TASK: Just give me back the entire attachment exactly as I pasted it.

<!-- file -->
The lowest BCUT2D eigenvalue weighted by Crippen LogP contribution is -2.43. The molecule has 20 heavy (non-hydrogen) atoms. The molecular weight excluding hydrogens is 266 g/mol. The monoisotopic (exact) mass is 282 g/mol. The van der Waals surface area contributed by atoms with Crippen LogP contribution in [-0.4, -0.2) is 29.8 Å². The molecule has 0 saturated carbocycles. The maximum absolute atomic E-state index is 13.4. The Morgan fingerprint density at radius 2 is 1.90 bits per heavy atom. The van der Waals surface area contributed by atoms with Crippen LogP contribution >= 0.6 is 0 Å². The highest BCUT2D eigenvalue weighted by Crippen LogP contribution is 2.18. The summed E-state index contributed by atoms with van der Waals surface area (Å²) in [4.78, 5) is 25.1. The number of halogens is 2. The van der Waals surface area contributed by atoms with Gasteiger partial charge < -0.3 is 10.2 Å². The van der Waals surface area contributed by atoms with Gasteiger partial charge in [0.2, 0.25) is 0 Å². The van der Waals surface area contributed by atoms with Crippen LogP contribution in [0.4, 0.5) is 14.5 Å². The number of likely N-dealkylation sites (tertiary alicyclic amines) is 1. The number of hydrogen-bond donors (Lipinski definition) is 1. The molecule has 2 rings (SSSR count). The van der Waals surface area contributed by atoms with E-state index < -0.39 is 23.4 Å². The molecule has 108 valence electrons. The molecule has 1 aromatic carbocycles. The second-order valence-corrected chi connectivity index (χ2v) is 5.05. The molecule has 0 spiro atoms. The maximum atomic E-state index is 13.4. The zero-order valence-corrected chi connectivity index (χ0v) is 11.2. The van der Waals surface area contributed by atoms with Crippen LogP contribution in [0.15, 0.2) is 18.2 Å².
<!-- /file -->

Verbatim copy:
The lowest BCUT2D eigenvalue weighted by Crippen LogP contribution is -2.43. The molecule has 20 heavy (non-hydrogen) atoms. The molecular weight excluding hydrogens is 266 g/mol. The monoisotopic (exact) mass is 282 g/mol. The van der Waals surface area contributed by atoms with Crippen LogP contribution in [-0.4, -0.2) is 29.8 Å². The molecule has 0 saturated carbocycles. The maximum absolute atomic E-state index is 13.4. The Morgan fingerprint density at radius 2 is 1.90 bits per heavy atom. The van der Waals surface area contributed by atoms with Crippen LogP contribution >= 0.6 is 0 Å². The highest BCUT2D eigenvalue weighted by Crippen LogP contribution is 2.18. The summed E-state index contributed by atoms with van der Waals surface area (Å²) in [4.78, 5) is 25.1. The number of halogens is 2. The van der Waals surface area contributed by atoms with Gasteiger partial charge < -0.3 is 10.2 Å². The van der Waals surface area contributed by atoms with Gasteiger partial charge in [0.2, 0.25) is 0 Å². The van der Waals surface area contributed by atoms with Crippen LogP contribution in [0.4, 0.5) is 14.5 Å². The number of likely N-dealkylation sites (tertiary alicyclic amines) is 1. The number of hydrogen-bond donors (Lipinski definition) is 1. The molecule has 2 rings (SSSR count). The van der Waals surface area contributed by atoms with E-state index < -0.39 is 23.4 Å². The molecule has 108 valence electrons. The molecule has 1 aromatic carbocycles. The second-order valence-corrected chi connectivity index (χ2v) is 5.05. The molecule has 0 spiro atoms. The maximum atomic E-state index is 13.4. The zero-order valence-corrected chi connectivity index (χ0v) is 11.2. The van der Waals surface area contributed by atoms with Crippen LogP contribution in [0.15, 0.2) is 18.2 Å².